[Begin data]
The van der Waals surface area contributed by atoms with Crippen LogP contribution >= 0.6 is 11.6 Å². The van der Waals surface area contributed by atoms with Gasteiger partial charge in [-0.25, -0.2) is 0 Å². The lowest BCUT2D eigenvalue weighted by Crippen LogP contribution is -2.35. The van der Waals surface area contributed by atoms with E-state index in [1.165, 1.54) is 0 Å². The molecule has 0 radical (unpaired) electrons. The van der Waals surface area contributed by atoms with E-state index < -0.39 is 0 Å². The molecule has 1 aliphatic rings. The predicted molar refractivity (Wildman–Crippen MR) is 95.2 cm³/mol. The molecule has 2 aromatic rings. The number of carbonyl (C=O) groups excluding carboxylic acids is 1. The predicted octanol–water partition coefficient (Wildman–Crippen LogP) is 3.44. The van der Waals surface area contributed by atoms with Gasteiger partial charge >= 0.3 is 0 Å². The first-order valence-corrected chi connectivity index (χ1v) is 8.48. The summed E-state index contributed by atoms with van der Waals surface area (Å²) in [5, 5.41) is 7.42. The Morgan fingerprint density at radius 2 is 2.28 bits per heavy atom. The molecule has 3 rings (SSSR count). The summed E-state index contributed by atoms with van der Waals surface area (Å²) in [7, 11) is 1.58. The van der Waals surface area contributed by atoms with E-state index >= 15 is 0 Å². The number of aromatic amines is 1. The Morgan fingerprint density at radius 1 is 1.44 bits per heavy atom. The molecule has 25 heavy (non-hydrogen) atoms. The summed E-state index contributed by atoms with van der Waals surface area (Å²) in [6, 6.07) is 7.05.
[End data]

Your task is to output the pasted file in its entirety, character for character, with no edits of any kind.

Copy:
The van der Waals surface area contributed by atoms with Crippen LogP contribution >= 0.6 is 11.6 Å². The van der Waals surface area contributed by atoms with Gasteiger partial charge in [-0.25, -0.2) is 0 Å². The lowest BCUT2D eigenvalue weighted by Crippen LogP contribution is -2.35. The van der Waals surface area contributed by atoms with E-state index in [1.165, 1.54) is 0 Å². The molecule has 0 radical (unpaired) electrons. The van der Waals surface area contributed by atoms with E-state index < -0.39 is 0 Å². The molecule has 1 aliphatic rings. The predicted molar refractivity (Wildman–Crippen MR) is 95.2 cm³/mol. The molecule has 2 aromatic rings. The number of carbonyl (C=O) groups excluding carboxylic acids is 1. The predicted octanol–water partition coefficient (Wildman–Crippen LogP) is 3.44. The van der Waals surface area contributed by atoms with Gasteiger partial charge >= 0.3 is 0 Å². The first-order valence-corrected chi connectivity index (χ1v) is 8.48. The summed E-state index contributed by atoms with van der Waals surface area (Å²) in [5, 5.41) is 7.42. The Morgan fingerprint density at radius 2 is 2.28 bits per heavy atom. The molecule has 3 rings (SSSR count). The summed E-state index contributed by atoms with van der Waals surface area (Å²) in [7, 11) is 1.58. The van der Waals surface area contributed by atoms with E-state index >= 15 is 0 Å². The number of aromatic amines is 1. The Morgan fingerprint density at radius 1 is 1.44 bits per heavy atom. The molecule has 25 heavy (non-hydrogen) atoms. The summed E-state index contributed by atoms with van der Waals surface area (Å²) in [6, 6.07) is 7.05.